Drake’s “Nothing Was the Same” Reviewed: “Too Much”

Drake Nothing Was The Same Feature
Posted on 09/16/2013 at 4:31 PM

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The Popdust Files: drake, nothing was the same, sampha, too much, track-by-track reviews

There’s a lot to slog through on Nothing Was the Same to get to the high points, but when they hit, they hit pretty fucking hard. Perhaps most stunning of all is penultimate track “Too Much,” a piano-led ballad (and really, what rappers rep more for the old ivory boxes than Young Aubrey?) that feels so much like “Fireworks” and “Over My Dead Body” that it’s a little surprising it didn’t lead off the album.

Like those songs, Drake emerges from the cinematic drama of the music to give an unexpectedly hopeful message, one in which he tries to persuade his uncle not to give up on his dreams, for his mother not to give up on life in general, even telling his younger self not to get too caught up in the stress of trying to make it. He sounds encouraging but frightened, like he doesn’t want his family to quit on themselves because he’s afraid his own ambitions will further alienate himself from them–or worse, because he’s worried about being in their situation himself one day, an old man full of regret.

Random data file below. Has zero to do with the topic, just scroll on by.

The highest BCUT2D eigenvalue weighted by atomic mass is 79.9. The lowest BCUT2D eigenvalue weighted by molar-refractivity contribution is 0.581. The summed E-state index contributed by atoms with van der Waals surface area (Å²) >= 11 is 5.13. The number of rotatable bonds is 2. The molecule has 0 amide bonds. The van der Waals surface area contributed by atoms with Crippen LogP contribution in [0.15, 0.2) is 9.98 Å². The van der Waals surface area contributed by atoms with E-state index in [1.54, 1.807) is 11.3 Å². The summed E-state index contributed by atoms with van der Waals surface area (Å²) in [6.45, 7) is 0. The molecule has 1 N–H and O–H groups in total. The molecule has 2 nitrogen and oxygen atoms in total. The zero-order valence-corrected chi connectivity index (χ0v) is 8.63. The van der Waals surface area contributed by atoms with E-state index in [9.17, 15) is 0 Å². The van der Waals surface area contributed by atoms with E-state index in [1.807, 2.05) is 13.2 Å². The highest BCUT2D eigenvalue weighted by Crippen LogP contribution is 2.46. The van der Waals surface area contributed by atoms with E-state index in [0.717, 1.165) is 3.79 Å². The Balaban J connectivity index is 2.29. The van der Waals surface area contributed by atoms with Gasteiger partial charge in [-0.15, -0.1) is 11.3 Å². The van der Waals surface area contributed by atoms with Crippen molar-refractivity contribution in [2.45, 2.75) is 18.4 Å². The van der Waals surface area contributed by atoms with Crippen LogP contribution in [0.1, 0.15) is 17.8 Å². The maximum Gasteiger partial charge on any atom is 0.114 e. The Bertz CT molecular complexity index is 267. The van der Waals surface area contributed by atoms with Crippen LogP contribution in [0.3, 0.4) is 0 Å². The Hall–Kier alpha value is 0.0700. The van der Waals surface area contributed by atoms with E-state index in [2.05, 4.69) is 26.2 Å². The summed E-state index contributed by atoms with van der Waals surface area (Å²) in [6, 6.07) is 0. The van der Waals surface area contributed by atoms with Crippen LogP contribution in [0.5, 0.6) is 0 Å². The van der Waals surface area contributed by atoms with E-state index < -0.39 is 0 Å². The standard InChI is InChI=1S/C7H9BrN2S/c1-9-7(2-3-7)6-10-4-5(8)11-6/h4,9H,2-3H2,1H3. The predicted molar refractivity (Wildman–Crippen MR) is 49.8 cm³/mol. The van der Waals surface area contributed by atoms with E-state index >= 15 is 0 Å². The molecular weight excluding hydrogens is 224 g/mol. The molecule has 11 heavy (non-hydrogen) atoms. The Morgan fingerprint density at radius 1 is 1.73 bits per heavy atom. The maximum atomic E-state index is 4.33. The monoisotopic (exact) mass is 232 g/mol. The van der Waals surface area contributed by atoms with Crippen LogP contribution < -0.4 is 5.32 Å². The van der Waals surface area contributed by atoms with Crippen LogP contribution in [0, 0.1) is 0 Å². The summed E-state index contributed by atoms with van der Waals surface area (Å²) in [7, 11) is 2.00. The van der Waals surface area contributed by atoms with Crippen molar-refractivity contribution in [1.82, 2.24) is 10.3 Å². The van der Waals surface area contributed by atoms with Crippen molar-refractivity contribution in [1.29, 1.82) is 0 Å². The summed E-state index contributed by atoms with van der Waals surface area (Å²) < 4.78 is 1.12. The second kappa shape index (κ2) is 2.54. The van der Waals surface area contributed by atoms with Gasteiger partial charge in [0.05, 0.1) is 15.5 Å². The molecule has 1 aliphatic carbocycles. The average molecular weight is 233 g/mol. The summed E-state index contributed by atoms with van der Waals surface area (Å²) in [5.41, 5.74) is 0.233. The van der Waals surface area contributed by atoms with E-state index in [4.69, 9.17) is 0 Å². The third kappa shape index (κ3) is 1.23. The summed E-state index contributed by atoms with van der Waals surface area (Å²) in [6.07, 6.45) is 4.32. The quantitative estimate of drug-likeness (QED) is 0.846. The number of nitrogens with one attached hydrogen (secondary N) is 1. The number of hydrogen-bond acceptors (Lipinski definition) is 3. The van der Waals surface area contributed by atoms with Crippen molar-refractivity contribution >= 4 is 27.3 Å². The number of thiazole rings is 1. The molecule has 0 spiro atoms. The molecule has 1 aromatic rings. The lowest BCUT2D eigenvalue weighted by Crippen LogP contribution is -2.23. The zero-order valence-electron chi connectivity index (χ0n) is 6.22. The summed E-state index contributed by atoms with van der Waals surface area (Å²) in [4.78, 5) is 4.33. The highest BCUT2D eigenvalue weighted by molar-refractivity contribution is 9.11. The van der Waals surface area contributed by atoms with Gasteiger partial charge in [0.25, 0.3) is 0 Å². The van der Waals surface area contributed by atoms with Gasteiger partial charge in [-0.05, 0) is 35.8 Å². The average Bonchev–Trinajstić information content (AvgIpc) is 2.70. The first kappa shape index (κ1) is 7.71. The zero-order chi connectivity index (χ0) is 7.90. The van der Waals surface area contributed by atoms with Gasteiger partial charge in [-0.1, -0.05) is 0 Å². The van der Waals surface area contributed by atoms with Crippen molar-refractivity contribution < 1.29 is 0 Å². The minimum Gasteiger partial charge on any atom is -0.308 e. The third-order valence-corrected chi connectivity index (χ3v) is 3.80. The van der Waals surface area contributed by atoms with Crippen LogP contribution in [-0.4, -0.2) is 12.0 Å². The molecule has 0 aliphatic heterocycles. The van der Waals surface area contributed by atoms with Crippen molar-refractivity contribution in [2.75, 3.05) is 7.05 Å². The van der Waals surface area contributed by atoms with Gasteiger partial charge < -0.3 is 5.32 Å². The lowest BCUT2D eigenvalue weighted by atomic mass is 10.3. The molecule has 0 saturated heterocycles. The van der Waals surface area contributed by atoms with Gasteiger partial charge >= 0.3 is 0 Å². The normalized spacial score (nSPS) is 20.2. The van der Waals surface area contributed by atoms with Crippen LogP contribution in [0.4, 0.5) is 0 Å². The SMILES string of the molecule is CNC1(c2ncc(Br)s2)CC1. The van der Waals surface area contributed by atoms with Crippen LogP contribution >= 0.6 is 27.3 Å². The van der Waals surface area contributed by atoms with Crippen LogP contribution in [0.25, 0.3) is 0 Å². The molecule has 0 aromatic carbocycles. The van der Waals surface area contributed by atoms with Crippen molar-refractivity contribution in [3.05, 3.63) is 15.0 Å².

It’s a heartfelt sentiment, but it’s completely overshadowed by the hook, as provided by the British soul singer Sampha. The frequent SBTRKT collaborator‘s voice is so aching, so incredibly powerful as he reiterates the song’s message (“Don’t think about it too much / There’s no need for us to rush it through”) that it becomes more powerful with each successive repetition, raising the stakes for Drake’s verses, for which he thankfully rises to the occasion. It’s an absolute jaw-dropper of an album climax, and it makes the trip there through the likes of “Own It” and “305 to My City” well worth the journey.

POPDUST SAYS: 4.5/5

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